One of the best features of the Thompson Fat Pad is the special, grippy vinyl. Aside from it being extremely durable, it has thousands of tiny textured particles that completely prevent the lifter from slipping and sliding down the bench. Once you get set into your final position, you’re not going anywhere. Whether you do a single max-effort rep or heavy sets of 12 with a Sling Shot, you’ll end the set where you started. This is an important feature of this pad.
Titan’s pad is nothing more than a standard, cheap bench pad that’s designed to mimic the dimensions as the Thompson Fat Pad; that’s all. The vinyl on the Titan is no different than what you’d find on a $40 bench from Amazon or in a chain store. It is thin, slick, and cheap. You get the extra surface area from the larger dimensions, but that alone doesn’t make it a Thompson Fat Pad.
Now the foam padding used for the Titan Fat Pad is actually more firm than I expected it to be, but without the thicker, high-quality vinyl the overall feel still leaves much to be desired. The combination of that thicker vinyl and the way the vinyl is sewn into well-defined edges with the Thompson Pad makes the outer edges of the pad seem firmer as well. Now maybe if you’ve never benched on a Thompson Fat Pad you wouldn’t know what you were missing out on, but that’s hardly a good reason to settle for less.
Finally, because of the thin vinyl and low-cost workmanship, I suspect that the Titan pad will age and fall apart more like a cheap bench pad. I haven’t had the Titan pad long enough to see this wear and tear yet, and I most certainly won’t be keeping this pad to witness this in the future, but that is my assumption nonetheless. It just has that cheap feel to it.
In other words, these products are only identical when viewed as spec sheets. They are no more alike than the Bomba and the California Bar are alike.
Titan vs Thompson – Review Summary
The Thompson Fat Pad is a superior product by more than just a small margin. The quality of the American-made Thompson Fat Pad is just obvious in many ways: the use of a thick, premium vinyl cover, the precise way in which that vinyl is cut, shaped, and stitched around the pad, and in the overall feel of the pad when in use. Even if you are willing to forgive the Titan for its use of cheap vinyl, there is still the issue of the gripping effect of the Thompson vinyl that you are giving up by going with Titan. Again, this is a crucial feature.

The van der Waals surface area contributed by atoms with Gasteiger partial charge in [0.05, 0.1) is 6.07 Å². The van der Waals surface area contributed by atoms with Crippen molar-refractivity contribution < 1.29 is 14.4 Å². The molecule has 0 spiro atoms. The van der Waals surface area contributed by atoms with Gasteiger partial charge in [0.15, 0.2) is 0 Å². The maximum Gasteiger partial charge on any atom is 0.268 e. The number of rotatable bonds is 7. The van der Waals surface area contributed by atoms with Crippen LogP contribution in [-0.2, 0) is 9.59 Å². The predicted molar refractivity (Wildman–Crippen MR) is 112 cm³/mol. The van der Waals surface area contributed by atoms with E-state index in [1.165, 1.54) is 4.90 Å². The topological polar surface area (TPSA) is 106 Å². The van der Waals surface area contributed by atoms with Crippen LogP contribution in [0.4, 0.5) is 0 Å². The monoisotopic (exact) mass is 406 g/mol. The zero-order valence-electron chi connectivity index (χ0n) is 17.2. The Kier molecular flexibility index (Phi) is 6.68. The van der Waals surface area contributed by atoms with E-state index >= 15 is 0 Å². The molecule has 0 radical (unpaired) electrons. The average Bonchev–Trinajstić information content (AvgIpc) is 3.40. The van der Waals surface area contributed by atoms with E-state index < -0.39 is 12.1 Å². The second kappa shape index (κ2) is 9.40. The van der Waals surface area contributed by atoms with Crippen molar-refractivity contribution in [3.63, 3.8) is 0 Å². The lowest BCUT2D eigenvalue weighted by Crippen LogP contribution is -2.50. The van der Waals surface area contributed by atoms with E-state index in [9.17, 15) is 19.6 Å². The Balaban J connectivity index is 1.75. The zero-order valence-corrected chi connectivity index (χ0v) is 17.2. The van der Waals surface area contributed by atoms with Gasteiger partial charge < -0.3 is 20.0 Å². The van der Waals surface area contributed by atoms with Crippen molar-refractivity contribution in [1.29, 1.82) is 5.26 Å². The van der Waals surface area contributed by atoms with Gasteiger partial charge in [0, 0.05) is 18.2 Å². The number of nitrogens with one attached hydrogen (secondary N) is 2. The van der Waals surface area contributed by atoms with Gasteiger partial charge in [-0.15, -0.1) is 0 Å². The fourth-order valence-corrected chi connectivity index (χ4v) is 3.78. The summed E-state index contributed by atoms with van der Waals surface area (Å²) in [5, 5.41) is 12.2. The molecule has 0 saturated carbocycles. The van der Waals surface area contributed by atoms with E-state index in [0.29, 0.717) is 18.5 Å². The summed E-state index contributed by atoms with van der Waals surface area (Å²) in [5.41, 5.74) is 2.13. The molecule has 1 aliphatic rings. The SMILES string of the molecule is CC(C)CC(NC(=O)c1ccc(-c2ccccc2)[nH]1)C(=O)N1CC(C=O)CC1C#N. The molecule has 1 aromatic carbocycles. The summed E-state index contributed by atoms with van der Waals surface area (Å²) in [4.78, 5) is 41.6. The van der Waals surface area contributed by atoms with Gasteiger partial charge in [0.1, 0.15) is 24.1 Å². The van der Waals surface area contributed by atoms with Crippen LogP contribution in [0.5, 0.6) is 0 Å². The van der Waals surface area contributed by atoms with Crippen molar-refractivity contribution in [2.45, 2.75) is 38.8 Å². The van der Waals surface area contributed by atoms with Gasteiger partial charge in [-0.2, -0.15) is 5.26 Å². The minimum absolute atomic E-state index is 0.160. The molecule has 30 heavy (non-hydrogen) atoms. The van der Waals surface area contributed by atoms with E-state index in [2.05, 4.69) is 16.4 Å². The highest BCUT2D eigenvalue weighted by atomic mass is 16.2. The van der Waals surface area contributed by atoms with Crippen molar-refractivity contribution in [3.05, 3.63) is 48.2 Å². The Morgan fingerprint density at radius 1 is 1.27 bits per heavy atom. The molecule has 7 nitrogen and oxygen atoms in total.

I’m all about saving money when possible but I see no point in replacing your current bench pad for any amount of money if it’s not actually an upgrade, and the Titan Hefty Pad is not much of an upgrade. My suggestion is to either buy the Thompson Fat Pad or just stick with what you currently have. If it just kills you to pay more than you hoped to maybe it will make you feel better to know that by buying the Thompson you’re putting food in the mouth of the guy who invented it, not the company and Chinese factory that ripped it off.
Finally, it’s worth pointing out that the Thompson Fat Pad can be had as an upgrade to the normal pad of the Monster Utility Bench by paying only $30. You get the beefiest frame on the market and the best pad for under $300. How much did you spend on your last phone?